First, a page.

A week or so ago an invitation appeared in my Email that peaked my interest as does anything that comes from the Canadian Mental Health Association and right away I registered to attend and I am so happy that I did,
This year, Mental Illness Awareness Week runs October 1st to the 7th and is a national public education campaign designed to help open the eyes of Canadians to the reality of mental illness and the “Mental Illness Awareness Walk” which took place on Thursday, October 5th, (the event I registered for) was bursting at the seams with important information to help us break the stigma, encourage open conversation and foster empathy, reminding us that we can create a world where mental health is valued, understood and nurtured because no one should ever be alone in this journey.
Walking up the the Cornwall Civic Complex doors (where the event was held) I saw so many people from so many walks of like, all coming together. I really don’t believe that there is anyone who is immune to mental health issues. I believe that all of us have experienced something related to our mental health at some point in time and may still be dealing everyday with some kind of situation that challenges our mental health. As one of the speakers on the panel said, Mental Health issues are Health Issues that need to be dealt with. There is no problem getting medical help for a broken leg so what is the difference getting help to deal with our Mental Health?
The goal of this awareness week is to educate, raise awareness, connect with community services and provide an opportunity for learning and many services were present with tables full of information to share. Initially we visited all these booths pictured above, with an “Event Passport” in hand. The purpose of this was as you visited each booth you got a stamp and when your passport was fully stamped it was entered into draws to win prizes.
Opening remarks were by Chantal Tessier, Program Manager of CMHA Champlain East.
Next from two students we heard a number of “Did you know?” facts such as:
In any given year, 1 in 5 Canadians experience a mental illness.
70% of mental health problems have their onset during childhood or adolescence.
Mood and anxiety disorders are among the most common types of mental disorders in Canada.
An estimated 75% of children and youth with mental health disorders do not access specialized treatment services.
After that Angele D’Alessio introduced panel speakers, Tom, Amanda, Raymond and Stephen, who spoke about their various mental health obstacles ranging from severe social anxiety and depression, ADHD, Bipolar disorder, alcohol addiction plus suicidal tendencies and how with the right help they have been able to overcome them and are constantly working still to better themselves where their mental health is concerned.
From these talks, one of the things that resonated with me was when Stephen said that the hardest word you have to learn how to say is “No” because if you are always saying “Yes” to everything, eventually it will lead to burnout and major mental health issues as it did for him!!!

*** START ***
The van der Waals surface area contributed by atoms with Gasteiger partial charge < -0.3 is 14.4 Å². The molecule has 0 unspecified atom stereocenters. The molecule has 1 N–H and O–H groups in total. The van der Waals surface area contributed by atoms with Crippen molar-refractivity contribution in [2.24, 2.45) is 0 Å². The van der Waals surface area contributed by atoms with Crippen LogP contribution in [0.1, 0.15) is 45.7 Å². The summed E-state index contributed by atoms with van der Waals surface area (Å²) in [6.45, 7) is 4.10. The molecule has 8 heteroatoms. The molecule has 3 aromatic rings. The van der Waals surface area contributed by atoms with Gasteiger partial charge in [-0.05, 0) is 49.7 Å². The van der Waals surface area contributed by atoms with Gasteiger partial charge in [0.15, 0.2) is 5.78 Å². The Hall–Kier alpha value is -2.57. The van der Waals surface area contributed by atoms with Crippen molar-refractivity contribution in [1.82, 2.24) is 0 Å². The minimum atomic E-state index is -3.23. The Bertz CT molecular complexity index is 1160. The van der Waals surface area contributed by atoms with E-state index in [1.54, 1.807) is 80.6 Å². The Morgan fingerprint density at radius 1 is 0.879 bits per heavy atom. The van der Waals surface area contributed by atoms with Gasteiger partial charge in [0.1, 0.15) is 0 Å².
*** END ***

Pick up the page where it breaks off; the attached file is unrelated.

One of the highlights of the event was the presentation of the “Hope & Resiliency Award” which went to Rob McKee. Rob was nominated by Debra D’Alessio who told us why Rob was so worthy of this award. Staying on the path to recovery in a positive way and educating others were two of the things Debra mentioned among a list of many many more. Congratulations Rob!
The Awareness Walk itself took place from 11:30 to 12 noon and of course I walked it taking photos at the same time. Cars honked as we went down from the Civic Complex to Sydney Street, down Second to Pitt and then along Water Street back to the Complex where there was a BBQ by the Optimist Club of Cornwall and the prize draws took place. A nice touch was when the walkers were greeted by local business owners holding signs in support of Mental Illness Awareness,
What a beautiful day and a beautiful event. Thank you to all the organizers, volunteers, sponsors, organizations sharing information and also the Cornwall Police who guided the walk through our Community.
For anyone needing help please read the Mental Health Matters column in the SDG & A Cornwall Seeker each month, visit the CMHA Champlain East office located at 329 Pitt Street, Cornwall, ON, Canada, Ontario, call them in Cornwall at: (613) 933-5845 or 1-800-493-8272 or visit their website at: cmha-east.on.ca
Remember that Mental Health knows no boundaries, it affects us all. Nevertheless, in our collective strength, we find resilience!
The Seeker Newspaper is located at 327 Second Street E., Cornwall, ON K6H 1Y8 -- All rights reserved The Seeker does not accept responsibility for errors, misprints or inaccuracies published within. The opinions and statements of our columnists are not to be presumed as the statements and opinions of The Seeker, and should not substitute professional or medical advice.
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